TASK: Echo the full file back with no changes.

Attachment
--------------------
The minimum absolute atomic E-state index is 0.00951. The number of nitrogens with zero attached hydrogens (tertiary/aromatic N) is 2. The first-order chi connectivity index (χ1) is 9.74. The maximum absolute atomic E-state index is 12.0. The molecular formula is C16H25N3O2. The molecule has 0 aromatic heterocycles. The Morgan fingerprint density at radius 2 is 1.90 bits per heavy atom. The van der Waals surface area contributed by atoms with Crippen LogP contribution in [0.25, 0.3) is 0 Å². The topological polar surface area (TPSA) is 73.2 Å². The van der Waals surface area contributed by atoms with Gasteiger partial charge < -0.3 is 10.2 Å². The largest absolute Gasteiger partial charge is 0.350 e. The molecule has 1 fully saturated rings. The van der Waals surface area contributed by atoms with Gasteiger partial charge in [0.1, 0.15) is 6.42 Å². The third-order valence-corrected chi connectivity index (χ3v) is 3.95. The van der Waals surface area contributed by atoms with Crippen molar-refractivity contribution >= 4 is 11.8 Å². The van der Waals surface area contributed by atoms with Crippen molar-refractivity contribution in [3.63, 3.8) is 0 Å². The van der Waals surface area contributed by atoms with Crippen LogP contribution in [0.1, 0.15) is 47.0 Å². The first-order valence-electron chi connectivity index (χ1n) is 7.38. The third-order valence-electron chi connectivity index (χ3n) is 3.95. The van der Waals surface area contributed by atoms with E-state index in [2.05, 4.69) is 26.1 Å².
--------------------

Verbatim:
The minimum absolute atomic E-state index is 0.00951. The number of nitrogens with zero attached hydrogens (tertiary/aromatic N) is 2. The first-order chi connectivity index (χ1) is 9.74. The maximum absolute atomic E-state index is 12.0. The molecular formula is C16H25N3O2. The molecule has 0 aromatic heterocycles. The Morgan fingerprint density at radius 2 is 1.90 bits per heavy atom. The van der Waals surface area contributed by atoms with Crippen LogP contribution in [0.25, 0.3) is 0 Å². The topological polar surface area (TPSA) is 73.2 Å². The van der Waals surface area contributed by atoms with Gasteiger partial charge < -0.3 is 10.2 Å². The largest absolute Gasteiger partial charge is 0.350 e. The molecule has 1 fully saturated rings. The van der Waals surface area contributed by atoms with Gasteiger partial charge in [0.1, 0.15) is 6.42 Å². The third-order valence-corrected chi connectivity index (χ3v) is 3.95. The van der Waals surface area contributed by atoms with Crippen molar-refractivity contribution >= 4 is 11.8 Å². The van der Waals surface area contributed by atoms with Crippen molar-refractivity contribution in [3.63, 3.8) is 0 Å². The van der Waals surface area contributed by atoms with Crippen LogP contribution in [0.1, 0.15) is 47.0 Å². The first-order valence-electron chi connectivity index (χ1n) is 7.38. The third-order valence-electron chi connectivity index (χ3n) is 3.95. The van der Waals surface area contributed by atoms with E-state index in [2.05, 4.69) is 26.1 Å².